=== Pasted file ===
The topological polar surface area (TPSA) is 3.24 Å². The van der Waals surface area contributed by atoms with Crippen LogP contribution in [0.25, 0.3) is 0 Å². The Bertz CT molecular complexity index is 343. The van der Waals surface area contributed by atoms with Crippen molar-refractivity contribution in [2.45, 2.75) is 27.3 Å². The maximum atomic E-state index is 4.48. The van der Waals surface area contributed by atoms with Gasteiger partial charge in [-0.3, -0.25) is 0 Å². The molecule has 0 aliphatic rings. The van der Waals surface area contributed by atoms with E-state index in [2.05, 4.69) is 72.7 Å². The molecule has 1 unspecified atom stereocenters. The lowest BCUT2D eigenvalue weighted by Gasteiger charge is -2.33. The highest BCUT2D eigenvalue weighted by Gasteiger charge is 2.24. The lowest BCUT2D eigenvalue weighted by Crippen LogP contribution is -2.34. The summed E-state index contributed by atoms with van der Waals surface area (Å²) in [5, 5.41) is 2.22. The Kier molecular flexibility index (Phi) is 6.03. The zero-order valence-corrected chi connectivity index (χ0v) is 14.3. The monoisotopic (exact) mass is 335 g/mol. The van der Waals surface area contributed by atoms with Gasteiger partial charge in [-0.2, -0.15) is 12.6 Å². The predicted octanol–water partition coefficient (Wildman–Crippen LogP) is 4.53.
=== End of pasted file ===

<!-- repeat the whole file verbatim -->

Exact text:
The topological polar surface area (TPSA) is 3.24 Å². The van der Waals surface area contributed by atoms with Crippen LogP contribution in [0.25, 0.3) is 0 Å². The Bertz CT molecular complexity index is 343. The van der Waals surface area contributed by atoms with Crippen molar-refractivity contribution in [2.45, 2.75) is 27.3 Å². The maximum atomic E-state index is 4.48. The van der Waals surface area contributed by atoms with Gasteiger partial charge in [-0.3, -0.25) is 0 Å². The molecule has 0 aliphatic rings. The van der Waals surface area contributed by atoms with E-state index in [2.05, 4.69) is 72.7 Å². The molecule has 1 unspecified atom stereocenters. The lowest BCUT2D eigenvalue weighted by Gasteiger charge is -2.33. The highest BCUT2D eigenvalue weighted by Gasteiger charge is 2.24. The lowest BCUT2D eigenvalue weighted by Crippen LogP contribution is -2.34. The summed E-state index contributed by atoms with van der Waals surface area (Å²) in [5, 5.41) is 2.22. The Kier molecular flexibility index (Phi) is 6.03. The zero-order valence-corrected chi connectivity index (χ0v) is 14.3. The monoisotopic (exact) mass is 335 g/mol. The van der Waals surface area contributed by atoms with Gasteiger partial charge in [-0.2, -0.15) is 12.6 Å². The predicted octanol–water partition coefficient (Wildman–Crippen LogP) is 4.53.